Customers have many options when making buying decisions.  A clear Brand Strategy built on solving consumer needs cuts through the white noise in the market place. I’ve always been fascinated by why some brands connect with consumers while some brands don’t.  One of the main reasons:  not enough critical thinking went into developing the Brand Strategy.

Determining Brand Success

Successful brands are the ones at the head of the line when it comes to how customers evaluate purchases. Your job is to make sure customers easily understand the value you offer.

Success is determined by how well you and your team step outside of your own world and think deeply about what problems or challenges you help the customer solve.

Answer four simple questions about your Brand Strategy.  It’s like running it through what I call “success filters”. Seek honest, straightforward answers to these questions. If you get mostly “yes” answers to these, your brand is in good shape.  If you get more “no” responses than yeses, it’s time to re-evaluate your brand.

Question #1: Does the Brand Strategy communicate a unique or very special alternative? Warren Buffett put it this way: “Your premium brand had better be delivering something special, or it’s not going to get the business.”

In our digital world, customers have access to many choices. Consequently, your brand has to offer unique value.  That value is defined by what’s important for the customer.  Being unique and special is essential for successful revenue growth, especially from newly developed products.

ACTIONABLE TIP: Plot competitive brands along with yours using a Gap Analysis.  Don’t worry about trying to plot every competitor. Just focus on the primary ones. Then consider how much white space there is between you and them.  Unique products are the ones that have a greater distance from the pack.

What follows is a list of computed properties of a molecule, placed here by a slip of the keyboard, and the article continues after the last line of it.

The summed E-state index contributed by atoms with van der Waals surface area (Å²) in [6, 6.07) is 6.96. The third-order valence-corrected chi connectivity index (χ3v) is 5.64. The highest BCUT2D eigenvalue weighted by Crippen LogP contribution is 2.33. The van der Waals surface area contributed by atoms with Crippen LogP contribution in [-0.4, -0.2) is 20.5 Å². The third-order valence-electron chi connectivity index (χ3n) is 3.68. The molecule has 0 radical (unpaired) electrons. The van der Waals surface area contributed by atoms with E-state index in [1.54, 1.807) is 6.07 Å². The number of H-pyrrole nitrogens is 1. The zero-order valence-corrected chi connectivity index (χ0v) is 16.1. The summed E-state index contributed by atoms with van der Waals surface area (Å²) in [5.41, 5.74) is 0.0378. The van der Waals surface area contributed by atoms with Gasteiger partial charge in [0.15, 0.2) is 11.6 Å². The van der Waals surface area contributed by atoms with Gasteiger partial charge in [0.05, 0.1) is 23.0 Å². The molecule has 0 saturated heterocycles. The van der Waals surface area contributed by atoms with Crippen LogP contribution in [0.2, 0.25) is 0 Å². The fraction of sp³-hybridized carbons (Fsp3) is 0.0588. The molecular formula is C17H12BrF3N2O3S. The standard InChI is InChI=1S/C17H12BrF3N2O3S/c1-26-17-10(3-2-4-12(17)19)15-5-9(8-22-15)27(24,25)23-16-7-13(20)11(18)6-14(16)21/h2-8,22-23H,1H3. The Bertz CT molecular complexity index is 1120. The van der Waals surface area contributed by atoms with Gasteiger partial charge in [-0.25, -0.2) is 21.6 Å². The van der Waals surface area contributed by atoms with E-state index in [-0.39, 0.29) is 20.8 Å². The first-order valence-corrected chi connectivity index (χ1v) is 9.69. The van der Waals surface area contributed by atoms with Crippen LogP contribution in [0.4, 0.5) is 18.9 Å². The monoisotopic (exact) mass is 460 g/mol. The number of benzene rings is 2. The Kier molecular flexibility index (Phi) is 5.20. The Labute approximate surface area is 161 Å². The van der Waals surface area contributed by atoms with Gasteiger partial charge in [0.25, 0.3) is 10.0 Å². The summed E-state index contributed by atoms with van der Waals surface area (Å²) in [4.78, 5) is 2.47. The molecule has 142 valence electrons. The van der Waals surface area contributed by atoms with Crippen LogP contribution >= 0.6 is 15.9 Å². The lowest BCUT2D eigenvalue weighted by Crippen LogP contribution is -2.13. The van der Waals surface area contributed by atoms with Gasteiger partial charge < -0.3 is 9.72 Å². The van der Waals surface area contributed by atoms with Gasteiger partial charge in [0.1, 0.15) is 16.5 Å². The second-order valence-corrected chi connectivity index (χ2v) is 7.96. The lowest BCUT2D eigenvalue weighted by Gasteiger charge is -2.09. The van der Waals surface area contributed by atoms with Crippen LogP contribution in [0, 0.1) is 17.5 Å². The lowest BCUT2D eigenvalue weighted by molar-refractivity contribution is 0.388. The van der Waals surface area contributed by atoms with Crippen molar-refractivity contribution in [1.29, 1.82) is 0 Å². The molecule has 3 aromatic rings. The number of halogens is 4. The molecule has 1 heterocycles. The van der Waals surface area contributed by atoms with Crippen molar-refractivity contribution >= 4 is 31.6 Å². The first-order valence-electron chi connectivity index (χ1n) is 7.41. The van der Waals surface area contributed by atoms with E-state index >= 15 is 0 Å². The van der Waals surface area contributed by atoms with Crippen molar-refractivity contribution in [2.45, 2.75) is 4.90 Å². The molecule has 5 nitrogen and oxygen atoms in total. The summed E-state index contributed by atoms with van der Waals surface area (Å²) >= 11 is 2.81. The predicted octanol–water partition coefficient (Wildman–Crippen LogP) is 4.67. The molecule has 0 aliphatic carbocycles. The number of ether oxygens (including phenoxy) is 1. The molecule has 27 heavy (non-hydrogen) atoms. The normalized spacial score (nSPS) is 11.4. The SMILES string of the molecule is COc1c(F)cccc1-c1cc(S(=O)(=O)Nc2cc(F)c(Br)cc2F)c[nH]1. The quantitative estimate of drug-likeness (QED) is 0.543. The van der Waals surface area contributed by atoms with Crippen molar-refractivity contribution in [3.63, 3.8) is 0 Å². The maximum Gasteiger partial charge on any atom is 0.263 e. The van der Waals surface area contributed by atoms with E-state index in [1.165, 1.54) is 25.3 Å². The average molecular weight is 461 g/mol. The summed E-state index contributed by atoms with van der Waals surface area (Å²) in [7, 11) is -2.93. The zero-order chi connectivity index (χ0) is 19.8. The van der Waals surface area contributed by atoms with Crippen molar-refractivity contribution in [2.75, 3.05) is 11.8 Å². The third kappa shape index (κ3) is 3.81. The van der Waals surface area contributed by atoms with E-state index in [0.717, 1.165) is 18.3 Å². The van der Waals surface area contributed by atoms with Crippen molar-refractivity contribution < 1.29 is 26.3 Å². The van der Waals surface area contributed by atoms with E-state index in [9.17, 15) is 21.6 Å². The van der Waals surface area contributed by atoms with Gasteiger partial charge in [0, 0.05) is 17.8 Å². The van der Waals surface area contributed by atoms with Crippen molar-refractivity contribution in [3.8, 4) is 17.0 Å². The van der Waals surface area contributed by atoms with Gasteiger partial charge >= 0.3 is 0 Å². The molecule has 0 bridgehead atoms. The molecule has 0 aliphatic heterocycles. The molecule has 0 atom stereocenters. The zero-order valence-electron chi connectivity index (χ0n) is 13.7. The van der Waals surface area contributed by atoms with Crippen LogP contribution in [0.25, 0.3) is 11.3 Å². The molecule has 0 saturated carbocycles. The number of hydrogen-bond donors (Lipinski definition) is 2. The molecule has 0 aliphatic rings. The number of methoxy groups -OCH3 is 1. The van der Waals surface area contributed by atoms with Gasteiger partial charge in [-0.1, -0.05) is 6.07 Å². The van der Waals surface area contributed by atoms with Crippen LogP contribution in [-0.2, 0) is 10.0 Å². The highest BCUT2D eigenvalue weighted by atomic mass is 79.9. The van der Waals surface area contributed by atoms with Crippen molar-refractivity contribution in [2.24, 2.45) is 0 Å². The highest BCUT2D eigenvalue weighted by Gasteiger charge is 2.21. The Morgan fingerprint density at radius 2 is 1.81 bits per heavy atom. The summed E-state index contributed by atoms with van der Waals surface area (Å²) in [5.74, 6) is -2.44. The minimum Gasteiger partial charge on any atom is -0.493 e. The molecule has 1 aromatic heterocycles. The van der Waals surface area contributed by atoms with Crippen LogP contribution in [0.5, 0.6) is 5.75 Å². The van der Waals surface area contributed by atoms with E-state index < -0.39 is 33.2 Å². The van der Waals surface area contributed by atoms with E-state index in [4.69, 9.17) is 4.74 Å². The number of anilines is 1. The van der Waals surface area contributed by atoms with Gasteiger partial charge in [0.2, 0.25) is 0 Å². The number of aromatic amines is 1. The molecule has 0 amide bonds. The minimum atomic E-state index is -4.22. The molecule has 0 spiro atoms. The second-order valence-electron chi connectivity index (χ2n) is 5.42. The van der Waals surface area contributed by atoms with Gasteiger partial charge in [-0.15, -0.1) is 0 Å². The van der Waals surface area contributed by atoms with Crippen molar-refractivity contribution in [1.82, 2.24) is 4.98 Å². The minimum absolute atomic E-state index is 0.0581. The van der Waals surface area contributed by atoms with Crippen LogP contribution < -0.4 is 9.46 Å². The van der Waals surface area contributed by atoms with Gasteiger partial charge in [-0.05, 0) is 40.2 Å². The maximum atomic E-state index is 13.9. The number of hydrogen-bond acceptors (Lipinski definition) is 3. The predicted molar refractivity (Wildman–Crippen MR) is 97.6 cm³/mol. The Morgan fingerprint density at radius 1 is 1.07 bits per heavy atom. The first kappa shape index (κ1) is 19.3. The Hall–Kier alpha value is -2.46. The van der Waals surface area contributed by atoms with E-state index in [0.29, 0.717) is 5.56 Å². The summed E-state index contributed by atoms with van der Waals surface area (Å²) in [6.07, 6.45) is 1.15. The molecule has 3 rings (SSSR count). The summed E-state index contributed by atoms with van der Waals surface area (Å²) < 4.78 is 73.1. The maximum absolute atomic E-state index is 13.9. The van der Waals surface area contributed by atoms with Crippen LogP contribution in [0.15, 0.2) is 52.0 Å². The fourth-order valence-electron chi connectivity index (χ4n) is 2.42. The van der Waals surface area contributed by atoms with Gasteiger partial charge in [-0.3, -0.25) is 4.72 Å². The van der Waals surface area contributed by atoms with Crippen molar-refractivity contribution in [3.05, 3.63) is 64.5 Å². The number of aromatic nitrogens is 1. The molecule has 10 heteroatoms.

Question #2: Is your Brand Strategy genuinely customer-focused? It must be based on what’s going on in the marketplace. Marketing based on what’s going on inside your company is marketing that is ego-driven. That kind of marketing will fall short of connecting with the consumer.

Instead, make sure your Brand Strategy is based on what’s important to the customer, not the folks inside the company.

ACTIONABLE TIP: One of the best tools for uncovering what’s going on in the market is observational research.  This form of customer research requires you to be in their environment ready to watch and absorb how they use your product in their world. For example, a medical device manufacturer sent marketing personnel and industrial designers into clinics to observe how nurses used their products.

Question #3: Does your Brand Positioning reflect why you’re in business?  In other words, is it a good reflection of your Mission Statement?  Your company’s Mission Statement concisely spells out who your customer is and what it is you do for them.  It should be clear and easy to remember.  The same goes for your Brand Positioning so if your company’s mission is ambiguous, your Positioning statement may also suffer.

Question #4: Will your current customers find your Brand Promise believable? Customers get burned all the time by brands that fail to deliver on their claims. Don’t take it personally if they aren’t ready to immediately put their trust in you. Instead, put in the energy and time to provide evidence for skeptical consumers.

ACTIONABLE TIP: A good way to test the believability of your Brand Promise is to find a small set of close customers you can actually ask. Select the ones that are representative of your target market. You can also seek feedback from advisers.  These two groups have to believe the Brand Promise before any prospective customers will.


Successful Brand Strategy requires a clear definition of the business you’re in.  Great strategies are based on the problems you solve for your target market.

This means you have to accurately identify customer pain points.  Next, align those pain points with the solutions you provide.  Then translate them into the marketing messages you deliver to your audience on social media, advertising, email marketing, etc.

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